To say that the period from the late 1970s through the 1980s was a tumultuous time for the country of Argentina is a substantial understatement. From the overthrow of the government by a military junta to years of repression and tactics designed to keep the populace in check, this era serves as one of the darkest in the history of the country.
However, thanks to recent trials, hearings, and convictions, the world now sees that the fear and pain brought upon the people of Argentina stretched far beyond the actions of the government – and directly into a facility operated by the Ford Motor Company.
In his look at this breaking news, The Guardian's Uki Goñi explains that Pedro Müller, 86, and Héctor Sibila, 90, both former executives of Ford's Argentinian subsidiary, were integral members in a program that oversaw employee abductions and torture at the behest of the country's then government, sometimes even occurring onsite at the Ford facility in General Pacheco. After years of fighting over the ability to file charges against these two former members of the company, a trial beginning last year has reached its conclusion – and led to Müller and Sibila serving as the first two executives from a foreign company to be charged with human rights violations in Argentina.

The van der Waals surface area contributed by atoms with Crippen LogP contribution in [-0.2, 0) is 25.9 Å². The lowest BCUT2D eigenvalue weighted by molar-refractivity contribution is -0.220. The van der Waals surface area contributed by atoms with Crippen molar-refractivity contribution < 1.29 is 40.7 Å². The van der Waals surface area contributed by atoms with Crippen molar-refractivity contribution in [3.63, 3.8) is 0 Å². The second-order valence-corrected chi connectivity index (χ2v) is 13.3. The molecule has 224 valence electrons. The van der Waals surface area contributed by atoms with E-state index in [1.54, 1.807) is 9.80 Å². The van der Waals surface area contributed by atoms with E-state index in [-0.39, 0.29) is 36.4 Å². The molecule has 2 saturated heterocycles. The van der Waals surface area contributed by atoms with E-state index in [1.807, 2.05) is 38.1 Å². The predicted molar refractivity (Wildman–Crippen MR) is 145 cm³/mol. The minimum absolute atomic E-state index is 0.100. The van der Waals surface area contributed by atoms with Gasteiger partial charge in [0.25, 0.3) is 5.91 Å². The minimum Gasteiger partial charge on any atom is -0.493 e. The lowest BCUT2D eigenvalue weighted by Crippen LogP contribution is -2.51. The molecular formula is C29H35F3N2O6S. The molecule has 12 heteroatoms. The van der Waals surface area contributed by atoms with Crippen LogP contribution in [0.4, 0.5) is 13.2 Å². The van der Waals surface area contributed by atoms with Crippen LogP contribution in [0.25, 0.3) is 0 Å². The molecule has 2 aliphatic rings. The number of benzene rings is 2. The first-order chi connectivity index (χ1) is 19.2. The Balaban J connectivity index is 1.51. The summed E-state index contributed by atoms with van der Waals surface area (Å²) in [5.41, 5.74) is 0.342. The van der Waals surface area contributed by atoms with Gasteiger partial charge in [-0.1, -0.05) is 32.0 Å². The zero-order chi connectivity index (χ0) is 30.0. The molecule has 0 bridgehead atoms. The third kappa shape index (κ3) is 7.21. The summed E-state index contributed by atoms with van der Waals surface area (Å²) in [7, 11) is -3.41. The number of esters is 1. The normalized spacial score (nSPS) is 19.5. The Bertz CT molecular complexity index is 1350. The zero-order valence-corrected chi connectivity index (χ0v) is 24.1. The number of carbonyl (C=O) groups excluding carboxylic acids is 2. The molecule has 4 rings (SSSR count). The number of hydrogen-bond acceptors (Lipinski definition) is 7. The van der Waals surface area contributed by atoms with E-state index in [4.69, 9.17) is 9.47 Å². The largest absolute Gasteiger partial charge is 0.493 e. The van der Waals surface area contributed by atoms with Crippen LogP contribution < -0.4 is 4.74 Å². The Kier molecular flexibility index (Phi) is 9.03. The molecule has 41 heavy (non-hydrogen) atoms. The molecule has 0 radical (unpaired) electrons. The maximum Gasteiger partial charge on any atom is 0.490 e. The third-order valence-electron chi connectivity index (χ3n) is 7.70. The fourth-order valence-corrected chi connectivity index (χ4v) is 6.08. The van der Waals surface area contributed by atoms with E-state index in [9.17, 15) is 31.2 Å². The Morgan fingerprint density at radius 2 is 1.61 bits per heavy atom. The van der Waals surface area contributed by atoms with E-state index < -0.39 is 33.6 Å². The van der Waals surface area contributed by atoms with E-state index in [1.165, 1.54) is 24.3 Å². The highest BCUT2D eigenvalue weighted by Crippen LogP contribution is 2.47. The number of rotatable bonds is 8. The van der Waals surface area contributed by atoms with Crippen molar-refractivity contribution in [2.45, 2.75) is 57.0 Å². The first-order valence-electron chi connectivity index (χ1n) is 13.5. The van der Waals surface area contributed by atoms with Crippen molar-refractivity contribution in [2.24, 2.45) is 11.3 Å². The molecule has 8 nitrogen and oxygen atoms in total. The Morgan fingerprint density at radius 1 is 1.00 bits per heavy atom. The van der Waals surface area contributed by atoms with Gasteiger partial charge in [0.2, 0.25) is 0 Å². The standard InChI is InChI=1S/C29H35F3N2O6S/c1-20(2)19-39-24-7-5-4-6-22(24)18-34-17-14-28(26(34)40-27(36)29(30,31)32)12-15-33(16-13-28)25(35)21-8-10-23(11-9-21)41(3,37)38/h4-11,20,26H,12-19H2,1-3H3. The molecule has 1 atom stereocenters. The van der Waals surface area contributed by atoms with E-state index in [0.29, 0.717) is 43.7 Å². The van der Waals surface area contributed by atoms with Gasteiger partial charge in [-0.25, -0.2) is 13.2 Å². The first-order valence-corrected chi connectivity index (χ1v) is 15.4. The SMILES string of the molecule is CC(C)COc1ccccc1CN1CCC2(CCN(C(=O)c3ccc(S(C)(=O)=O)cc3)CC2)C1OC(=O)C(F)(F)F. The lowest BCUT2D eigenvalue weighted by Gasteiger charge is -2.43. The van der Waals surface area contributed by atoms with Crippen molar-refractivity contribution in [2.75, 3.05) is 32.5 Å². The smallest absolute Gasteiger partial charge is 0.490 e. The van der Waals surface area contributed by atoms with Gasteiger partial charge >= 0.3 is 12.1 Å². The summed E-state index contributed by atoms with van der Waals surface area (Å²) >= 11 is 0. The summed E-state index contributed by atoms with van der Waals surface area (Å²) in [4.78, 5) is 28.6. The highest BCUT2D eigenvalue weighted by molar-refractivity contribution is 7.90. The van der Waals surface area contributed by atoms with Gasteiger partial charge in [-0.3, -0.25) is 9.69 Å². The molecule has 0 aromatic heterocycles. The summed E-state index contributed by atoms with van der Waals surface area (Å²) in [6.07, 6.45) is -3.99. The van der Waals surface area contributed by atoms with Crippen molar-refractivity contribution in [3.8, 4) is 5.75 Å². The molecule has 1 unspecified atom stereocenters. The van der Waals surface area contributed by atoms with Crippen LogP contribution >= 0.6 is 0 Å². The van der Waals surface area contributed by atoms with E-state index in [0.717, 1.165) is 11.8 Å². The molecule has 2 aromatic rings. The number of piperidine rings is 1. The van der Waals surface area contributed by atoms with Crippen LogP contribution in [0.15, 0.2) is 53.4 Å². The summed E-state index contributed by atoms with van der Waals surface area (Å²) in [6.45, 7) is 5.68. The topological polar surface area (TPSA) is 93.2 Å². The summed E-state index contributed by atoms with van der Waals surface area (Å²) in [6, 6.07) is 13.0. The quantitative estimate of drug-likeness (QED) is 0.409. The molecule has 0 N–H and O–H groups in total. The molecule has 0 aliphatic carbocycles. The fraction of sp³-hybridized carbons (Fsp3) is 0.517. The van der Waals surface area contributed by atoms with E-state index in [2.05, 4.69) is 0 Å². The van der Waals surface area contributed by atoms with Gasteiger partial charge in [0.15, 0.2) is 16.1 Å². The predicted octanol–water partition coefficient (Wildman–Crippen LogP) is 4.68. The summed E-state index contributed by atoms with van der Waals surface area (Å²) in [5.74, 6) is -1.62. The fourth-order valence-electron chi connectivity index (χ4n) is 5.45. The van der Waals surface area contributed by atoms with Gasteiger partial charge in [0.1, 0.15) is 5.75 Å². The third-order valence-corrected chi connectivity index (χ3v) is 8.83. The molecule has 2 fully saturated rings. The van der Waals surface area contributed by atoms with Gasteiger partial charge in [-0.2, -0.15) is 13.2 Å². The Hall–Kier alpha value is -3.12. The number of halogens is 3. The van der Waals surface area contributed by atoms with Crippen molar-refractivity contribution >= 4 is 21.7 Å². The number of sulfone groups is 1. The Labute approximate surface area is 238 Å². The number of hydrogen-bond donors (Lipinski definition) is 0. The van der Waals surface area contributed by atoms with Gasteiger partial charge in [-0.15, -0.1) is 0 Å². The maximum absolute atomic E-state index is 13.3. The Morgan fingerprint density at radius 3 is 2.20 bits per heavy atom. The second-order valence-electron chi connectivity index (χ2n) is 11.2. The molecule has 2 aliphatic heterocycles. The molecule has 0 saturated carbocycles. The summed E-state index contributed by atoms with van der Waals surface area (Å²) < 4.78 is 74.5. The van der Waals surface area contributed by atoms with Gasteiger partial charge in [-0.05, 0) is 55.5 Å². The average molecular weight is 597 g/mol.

As much of a black eye as these convictions may be to the storied history of Ford, things could be on the verge of getting even worse for the team over in Dearborn, Michigan. Specifically, Goñi goes on to note that the plaintiffs in this case may soon bring suits against Ford on United States (U.S.) soil as they continue to seek justice for the crimes committed by Müller and Sibila.
Outside of the potential for major legal problems here in the U.S., the revelations coming forth from Buenos Aires also call into question the commitment to ethical business practices engendered by this mainstay of the automotive marketplace.
Want to delve even deeper into the story behind the conviction of two former Ford executives on charges of human rights violations? Then be sure to click the link below for the full scoop from The Guardian's Uki Goñi.